New Delhi: As the Israel-Hamas conflict intensifies, External Affairs Minister S Jaishankar on Saturday described the situation as “very complex”, and conveyed to his Israeli counterpart Eli Cohen India’s firm commitment to countering terrorism, observance of international humanitarian law and for a two-state solution to the Palestinian issue.
After a phone conversation with Jaishankar, Cohen, in a post on X, thanked New Delhi for its “support of Israel and of its war against the Hamas terrorist organization, adding “our war is the entire democratic world’s war against a despicable terrorist organization” that is worse than ISIS.
On his part, Jaishankar said: “Appreciated his sharing the Israeli assessment of the current situation.Reiterated our firm commitment to countering terrorism, observance of international humanitarian law and for a two state solution.” India had described Hamas’s multi-pronged attack on Israeli cities on October 7 as terror strikes but at the same time called for strict observance of the international humanitarian law following concerns over civilian casualties in Gaza in view of Israel’s counter-offensive.
Asked if the current crisis will impact initiatives under the I2U2 grouping and implementation of the ambitious India-Middle East-Europe Economic Corridor (IMEC) project, Jaishankar said it is too early to make any “definitive or even semi-definite conclusion”.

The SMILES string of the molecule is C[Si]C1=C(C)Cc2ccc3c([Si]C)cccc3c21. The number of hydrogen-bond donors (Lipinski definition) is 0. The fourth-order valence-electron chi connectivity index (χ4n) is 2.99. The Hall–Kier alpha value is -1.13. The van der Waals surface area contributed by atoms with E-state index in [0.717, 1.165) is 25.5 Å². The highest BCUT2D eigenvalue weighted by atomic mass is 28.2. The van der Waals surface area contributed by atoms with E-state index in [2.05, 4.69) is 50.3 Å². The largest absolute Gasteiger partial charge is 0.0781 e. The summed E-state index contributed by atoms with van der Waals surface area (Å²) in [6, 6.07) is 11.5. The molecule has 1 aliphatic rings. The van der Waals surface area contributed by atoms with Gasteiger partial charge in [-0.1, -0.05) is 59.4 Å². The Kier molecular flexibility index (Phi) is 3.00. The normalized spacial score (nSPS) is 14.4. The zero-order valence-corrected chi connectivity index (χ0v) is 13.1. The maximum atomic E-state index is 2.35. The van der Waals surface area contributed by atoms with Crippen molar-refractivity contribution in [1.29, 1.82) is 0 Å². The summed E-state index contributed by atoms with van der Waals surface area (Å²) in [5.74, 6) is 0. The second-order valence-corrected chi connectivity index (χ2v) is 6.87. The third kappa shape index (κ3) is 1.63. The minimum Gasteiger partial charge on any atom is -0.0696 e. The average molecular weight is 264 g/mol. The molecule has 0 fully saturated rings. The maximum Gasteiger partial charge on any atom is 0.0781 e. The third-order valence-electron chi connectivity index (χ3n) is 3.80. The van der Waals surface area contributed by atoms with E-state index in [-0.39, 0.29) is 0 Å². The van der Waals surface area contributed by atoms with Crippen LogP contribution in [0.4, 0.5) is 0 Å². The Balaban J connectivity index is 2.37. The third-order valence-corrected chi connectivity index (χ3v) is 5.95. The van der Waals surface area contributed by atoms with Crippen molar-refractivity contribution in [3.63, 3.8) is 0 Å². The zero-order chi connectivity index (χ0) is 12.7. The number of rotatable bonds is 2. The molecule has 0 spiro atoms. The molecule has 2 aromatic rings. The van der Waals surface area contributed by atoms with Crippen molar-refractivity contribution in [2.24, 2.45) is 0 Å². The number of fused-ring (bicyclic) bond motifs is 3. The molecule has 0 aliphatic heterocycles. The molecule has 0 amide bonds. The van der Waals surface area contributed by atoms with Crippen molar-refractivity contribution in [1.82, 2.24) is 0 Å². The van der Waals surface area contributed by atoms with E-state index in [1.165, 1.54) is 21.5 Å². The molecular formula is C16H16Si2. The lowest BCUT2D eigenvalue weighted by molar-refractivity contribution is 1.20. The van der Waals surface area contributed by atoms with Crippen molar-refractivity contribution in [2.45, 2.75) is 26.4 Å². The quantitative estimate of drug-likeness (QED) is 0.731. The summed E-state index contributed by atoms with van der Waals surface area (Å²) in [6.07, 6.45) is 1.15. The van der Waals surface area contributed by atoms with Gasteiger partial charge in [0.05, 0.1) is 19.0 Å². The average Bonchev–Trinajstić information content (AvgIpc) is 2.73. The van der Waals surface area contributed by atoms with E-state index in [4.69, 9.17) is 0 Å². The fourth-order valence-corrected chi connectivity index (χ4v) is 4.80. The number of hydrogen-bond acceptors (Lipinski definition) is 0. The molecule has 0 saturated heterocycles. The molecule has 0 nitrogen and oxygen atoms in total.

“Certainly unanticipated problems, even of a serious nature can happen and we are seeing one right now. But I do not think because something has happened and that if you have a larger goal and a larger plan that you immediately start rethinking and revising that,” he said.
“I think you keep your master plan going. You do the work. You also side-by-side respond to whatever else has happened out there,” he said.
The external affairs minister also justified New Delhi’s decision to abstain on the UN General Assembly resolution on the Hamas-Israel conflict.
“We have a very clear policy on terrorism. We have no doubt and we have said this very very clearly that what happened on October 7 was terrorism. It is not just a government view,” he said.
“If you ask the average Indian, terrorism is an issue which is very close to people’s heart because very few countries or societies suffer as much as we have from terrorism,” he added.
“When further developments happened and Israelis moved on to Gaza, I think we also recognised as a matter of principle that whatever action is taken, international humanitarian law must be observed,” he said.
The UN General Assembly last week adopted the resolution for an immediate, durable and sustained humanitarian truce between Israeli forces and Hamas in the Gaza Strip.
“When it comes to the issue of Palestine, again we have been very clear that the only solution that we see is a two-state solution. (That) is of an independent viable Palestine state. That state can only be arrived at through direct dialogue between Palestinians and Israel,” he said.
“So you have really now three sets of issues. From a policy perspective, you cannot say I believe strongly on issue number three and that I am willing to disregard issue number one and two, or I believe two, so will disregard one,” he said.